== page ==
As life is once again starting to show some semblance of normality, how has the recent broadcast innovation impacted workflows? And how will this affect us in the coming months and years?
For many live sports broadcasters, their three-year plan to embrace remote operation has been accelerated to three weeks. This period has delivered unprecedented innovation as production and technical staff have found new ways of maintaining social distancing yet at the same time providing high quality productions.
Due to the power of IP and the opportunities it provides, entire studio crews have been able to work from home. Remote control for many devices including vision switchers, sound consoles, CG and even cameras has been made possible. Although the physical interface may not be at home, virtual panels controlled through desktop computers, notepads and even mobile phones has allowed these devices to be controlled from anywhere with an internet connection.
Relatively low latency compressed video and audio allow studio crews to watch the production from home, it might not be the 4K studio quality they’re used to, but it’s good enough to make a program with. Even intercom can be provided with a number of vendors offering audio over IP and virtualized control panels through desktop computers and mobile devices.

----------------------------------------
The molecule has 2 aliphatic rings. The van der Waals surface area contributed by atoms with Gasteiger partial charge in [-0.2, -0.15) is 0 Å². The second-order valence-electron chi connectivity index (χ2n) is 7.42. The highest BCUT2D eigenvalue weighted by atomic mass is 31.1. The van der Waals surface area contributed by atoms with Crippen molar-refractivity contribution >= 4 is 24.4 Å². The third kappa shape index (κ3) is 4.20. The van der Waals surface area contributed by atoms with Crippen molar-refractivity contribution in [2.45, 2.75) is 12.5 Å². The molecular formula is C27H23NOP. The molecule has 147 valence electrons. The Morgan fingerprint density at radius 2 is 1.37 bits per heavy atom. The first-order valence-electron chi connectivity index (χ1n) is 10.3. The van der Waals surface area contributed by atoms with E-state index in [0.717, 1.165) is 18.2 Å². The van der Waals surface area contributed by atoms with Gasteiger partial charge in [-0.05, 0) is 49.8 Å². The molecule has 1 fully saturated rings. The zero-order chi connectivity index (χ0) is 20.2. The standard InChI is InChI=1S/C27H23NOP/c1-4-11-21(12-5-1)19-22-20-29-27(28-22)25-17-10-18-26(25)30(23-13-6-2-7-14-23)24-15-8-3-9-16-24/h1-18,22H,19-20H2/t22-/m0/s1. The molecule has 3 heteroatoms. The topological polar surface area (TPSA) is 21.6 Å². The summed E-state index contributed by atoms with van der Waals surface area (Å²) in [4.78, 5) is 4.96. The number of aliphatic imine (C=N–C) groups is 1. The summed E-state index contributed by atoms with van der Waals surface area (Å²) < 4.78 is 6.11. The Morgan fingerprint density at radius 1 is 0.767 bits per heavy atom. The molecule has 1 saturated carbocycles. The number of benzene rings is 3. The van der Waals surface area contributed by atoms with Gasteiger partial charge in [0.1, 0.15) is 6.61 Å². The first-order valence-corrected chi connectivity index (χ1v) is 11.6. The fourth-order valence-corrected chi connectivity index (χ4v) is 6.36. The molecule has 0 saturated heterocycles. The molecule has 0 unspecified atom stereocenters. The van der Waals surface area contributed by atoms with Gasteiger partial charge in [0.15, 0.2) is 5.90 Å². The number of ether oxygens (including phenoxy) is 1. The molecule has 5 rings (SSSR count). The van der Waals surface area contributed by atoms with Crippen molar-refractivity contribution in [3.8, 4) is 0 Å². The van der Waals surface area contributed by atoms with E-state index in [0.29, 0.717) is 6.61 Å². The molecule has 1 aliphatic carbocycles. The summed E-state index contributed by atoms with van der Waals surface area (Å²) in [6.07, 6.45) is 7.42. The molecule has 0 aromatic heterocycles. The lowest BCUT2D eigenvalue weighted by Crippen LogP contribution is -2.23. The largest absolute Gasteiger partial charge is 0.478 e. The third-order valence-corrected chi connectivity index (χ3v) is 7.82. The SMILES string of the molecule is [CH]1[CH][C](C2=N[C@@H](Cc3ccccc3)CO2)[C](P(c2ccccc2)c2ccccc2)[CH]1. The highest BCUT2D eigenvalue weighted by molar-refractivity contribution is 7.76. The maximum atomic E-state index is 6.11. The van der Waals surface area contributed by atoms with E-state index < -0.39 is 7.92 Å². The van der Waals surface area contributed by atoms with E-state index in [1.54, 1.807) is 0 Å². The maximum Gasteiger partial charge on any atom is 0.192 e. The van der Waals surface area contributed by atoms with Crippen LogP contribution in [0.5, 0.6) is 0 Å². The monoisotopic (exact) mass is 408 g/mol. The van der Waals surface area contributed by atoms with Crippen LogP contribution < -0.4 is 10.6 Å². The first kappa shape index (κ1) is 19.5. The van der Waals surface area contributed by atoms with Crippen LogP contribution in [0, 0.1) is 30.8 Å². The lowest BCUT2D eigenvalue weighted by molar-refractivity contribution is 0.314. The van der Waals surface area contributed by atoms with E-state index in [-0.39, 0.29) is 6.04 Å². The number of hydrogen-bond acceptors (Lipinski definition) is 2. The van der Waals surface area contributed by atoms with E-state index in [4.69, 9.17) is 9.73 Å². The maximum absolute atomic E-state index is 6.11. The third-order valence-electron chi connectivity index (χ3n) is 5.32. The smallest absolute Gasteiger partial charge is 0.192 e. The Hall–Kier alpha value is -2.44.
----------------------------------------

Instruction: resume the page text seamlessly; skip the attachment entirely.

But where does this leave us as we emerge from lockdown? Are there going to be an army of studio crews all now working from home making live sports and television programs? I think not!
Having spent many years working in TV studios I can certainly vouch for anybody who says studio control rooms provide an ambiance, or vibe. The social interaction we all need demands that we work in relatively close physical proximity. This is far more than just talking on a phone or through one of the social media channels, this is about being in the same room as your co-workers to enhance the emotional connection and exude creativity.
One insight lockdown has brought is the resurgence of the age-old television debate “which came first, the technology or the creative production?” I’m sure production teams often feel constrained by the limitations of the technology, but by the same token, creativity in television wouldn’t progress very far if we didn’t have the technology in the first place. After all, it’s this technology that makes the expression of creativity possible.
Much of the innovation we’ve seen over the past three months will no-doubt stay with us for many years to come. But it is my view, that if you can move a task to a person’s home and the production doesn’t suffer, then you’re effectively removing the social interaction for that specific task and, hence minimizing its creative contribution. If this is the case, then I believe the task can be ultimately replaced with an automated solution, probably based on AI.